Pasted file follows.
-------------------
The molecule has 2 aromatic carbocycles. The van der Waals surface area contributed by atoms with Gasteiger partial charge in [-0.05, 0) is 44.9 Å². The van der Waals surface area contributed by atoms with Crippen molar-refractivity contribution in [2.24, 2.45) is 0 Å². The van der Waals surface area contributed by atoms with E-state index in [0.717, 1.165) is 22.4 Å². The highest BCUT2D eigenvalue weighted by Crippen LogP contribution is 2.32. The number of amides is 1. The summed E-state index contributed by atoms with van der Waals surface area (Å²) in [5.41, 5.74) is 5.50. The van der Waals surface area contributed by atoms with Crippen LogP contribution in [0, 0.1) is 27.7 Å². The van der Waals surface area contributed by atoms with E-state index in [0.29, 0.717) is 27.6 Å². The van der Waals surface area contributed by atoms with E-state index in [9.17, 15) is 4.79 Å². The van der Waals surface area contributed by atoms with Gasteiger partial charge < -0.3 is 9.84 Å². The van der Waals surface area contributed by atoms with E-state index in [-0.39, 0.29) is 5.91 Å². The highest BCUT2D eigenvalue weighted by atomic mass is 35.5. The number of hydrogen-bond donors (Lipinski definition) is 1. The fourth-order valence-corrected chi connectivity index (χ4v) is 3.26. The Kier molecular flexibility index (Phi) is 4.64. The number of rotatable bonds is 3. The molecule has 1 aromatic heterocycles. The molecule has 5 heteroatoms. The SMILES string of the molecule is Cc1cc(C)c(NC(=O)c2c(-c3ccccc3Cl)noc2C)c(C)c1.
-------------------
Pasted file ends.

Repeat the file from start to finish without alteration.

The molecule has 2 aromatic carbocycles. The van der Waals surface area contributed by atoms with Gasteiger partial charge in [-0.05, 0) is 44.9 Å². The van der Waals surface area contributed by atoms with Crippen molar-refractivity contribution in [2.24, 2.45) is 0 Å². The van der Waals surface area contributed by atoms with E-state index in [0.717, 1.165) is 22.4 Å². The highest BCUT2D eigenvalue weighted by Crippen LogP contribution is 2.32. The number of amides is 1. The summed E-state index contributed by atoms with van der Waals surface area (Å²) in [5.41, 5.74) is 5.50. The van der Waals surface area contributed by atoms with Crippen LogP contribution in [0, 0.1) is 27.7 Å². The van der Waals surface area contributed by atoms with E-state index in [0.29, 0.717) is 27.6 Å². The van der Waals surface area contributed by atoms with E-state index in [9.17, 15) is 4.79 Å². The van der Waals surface area contributed by atoms with Gasteiger partial charge < -0.3 is 9.84 Å². The van der Waals surface area contributed by atoms with E-state index in [-0.39, 0.29) is 5.91 Å². The highest BCUT2D eigenvalue weighted by atomic mass is 35.5. The number of hydrogen-bond donors (Lipinski definition) is 1. The fourth-order valence-corrected chi connectivity index (χ4v) is 3.26. The Kier molecular flexibility index (Phi) is 4.64. The number of rotatable bonds is 3. The molecule has 1 aromatic heterocycles. The molecule has 5 heteroatoms. The SMILES string of the molecule is Cc1cc(C)c(NC(=O)c2c(-c3ccccc3Cl)noc2C)c(C)c1.